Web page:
Sin is only one way for a “common” or “holy” thing to become unclean. Disease, infection, contamination, etc. were other ways. There is an underlying logic standing behind laws about mildew in walls and on garments as well as laws on impurity caused by menstruation and ejaculation. They are not sin issues; rather, they are issues of clean/unclean. While an obvious and satisfactory reason uniting all the different purity laws is evasive, there are some major trends which run through them. Two of these are (1) life and death and (2) order/disorder.
Life and death
First, purity laws often relate to the categories of life and death. Semen and menstrual blood relate to the production of life, and thus result in being unclean, while sweat and breast milk do not, thus do not result in being unclean.
Order and Disorder
Second, the concept of order and disorder stands behind such laws as dealing with mildew in a house or on fabric as well as laws about physical impediments.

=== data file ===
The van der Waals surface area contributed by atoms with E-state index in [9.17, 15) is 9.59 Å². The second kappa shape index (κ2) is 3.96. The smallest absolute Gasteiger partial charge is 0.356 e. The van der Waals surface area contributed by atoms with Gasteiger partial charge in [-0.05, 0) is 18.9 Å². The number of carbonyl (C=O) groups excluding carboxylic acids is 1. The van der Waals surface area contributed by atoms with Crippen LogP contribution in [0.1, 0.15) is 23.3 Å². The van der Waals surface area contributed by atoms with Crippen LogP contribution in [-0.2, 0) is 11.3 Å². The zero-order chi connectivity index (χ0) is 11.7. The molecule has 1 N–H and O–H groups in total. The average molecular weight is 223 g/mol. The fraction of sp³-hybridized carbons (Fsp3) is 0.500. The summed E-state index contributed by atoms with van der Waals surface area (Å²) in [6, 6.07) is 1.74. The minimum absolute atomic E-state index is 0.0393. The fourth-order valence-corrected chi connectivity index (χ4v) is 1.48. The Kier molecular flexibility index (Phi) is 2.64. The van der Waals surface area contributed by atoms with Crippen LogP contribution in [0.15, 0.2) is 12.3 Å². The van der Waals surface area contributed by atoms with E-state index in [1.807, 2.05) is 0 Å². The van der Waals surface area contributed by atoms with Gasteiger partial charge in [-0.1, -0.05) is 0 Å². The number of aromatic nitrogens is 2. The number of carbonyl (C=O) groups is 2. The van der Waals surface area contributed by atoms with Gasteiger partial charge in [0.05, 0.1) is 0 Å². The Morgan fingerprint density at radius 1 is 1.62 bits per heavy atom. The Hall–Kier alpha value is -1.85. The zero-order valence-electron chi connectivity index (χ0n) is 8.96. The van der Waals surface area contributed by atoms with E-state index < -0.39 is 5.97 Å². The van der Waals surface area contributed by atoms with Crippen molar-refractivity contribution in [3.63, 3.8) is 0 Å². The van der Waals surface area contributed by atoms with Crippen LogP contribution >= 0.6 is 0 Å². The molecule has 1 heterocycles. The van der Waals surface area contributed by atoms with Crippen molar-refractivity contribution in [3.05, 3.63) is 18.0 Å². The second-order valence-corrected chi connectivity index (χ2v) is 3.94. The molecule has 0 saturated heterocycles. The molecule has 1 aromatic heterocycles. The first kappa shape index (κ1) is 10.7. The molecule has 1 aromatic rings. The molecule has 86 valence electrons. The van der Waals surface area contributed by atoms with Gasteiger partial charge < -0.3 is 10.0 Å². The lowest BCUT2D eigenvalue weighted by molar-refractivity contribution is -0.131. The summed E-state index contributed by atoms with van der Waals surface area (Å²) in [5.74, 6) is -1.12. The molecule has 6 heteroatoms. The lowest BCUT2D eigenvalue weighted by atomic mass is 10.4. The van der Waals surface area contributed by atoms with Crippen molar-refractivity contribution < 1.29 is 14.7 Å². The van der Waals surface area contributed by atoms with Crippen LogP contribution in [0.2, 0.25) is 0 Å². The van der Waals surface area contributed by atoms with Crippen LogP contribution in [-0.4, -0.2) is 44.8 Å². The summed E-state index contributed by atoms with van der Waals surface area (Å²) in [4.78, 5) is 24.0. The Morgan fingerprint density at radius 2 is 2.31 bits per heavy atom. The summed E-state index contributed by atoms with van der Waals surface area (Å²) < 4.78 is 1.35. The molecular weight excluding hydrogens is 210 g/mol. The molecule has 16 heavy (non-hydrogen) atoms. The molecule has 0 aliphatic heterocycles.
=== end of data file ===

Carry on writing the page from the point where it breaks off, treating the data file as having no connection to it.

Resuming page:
Why bother with all this clean/unclean stuff?
Purity as access to the sacred
In short, purity and impurity have to do with access to the sacred. In practice, this means someone who was not clean could not go into the tabernacle or temple. The closer one came to the temple, the greater the purity requirements. For the average Israelite, maintaining a generic state of purity would probably not have been that difficult. Think more like the effort required to keep up with the rules in a Homeowners Association than the sort of herculean effort people often make keeping the Law out to be. While the rules for the HOA may look and sound onerous on the outside, when everyone around you is doing it to, it is just the way things are. For the Israelite, life was arranged to keep general purity and to deal with impurity when it came up.
However, purity/impurity was a constant factor in access to God. As God dwelt symbolically among his people in the tabernacle and then the temple, there was a geographical place at the center of relationship to God. Of course, people learned about, followed, and worshiped God more than just at the temple. Indeed, it is hard to imagine that attendance at the temple was a regular feature for most Israelites in their lives at any point in its history. But, the center point was a place. And to get to that place required ritual purity because only the pure could enter into the presence of the holy.
The priests are special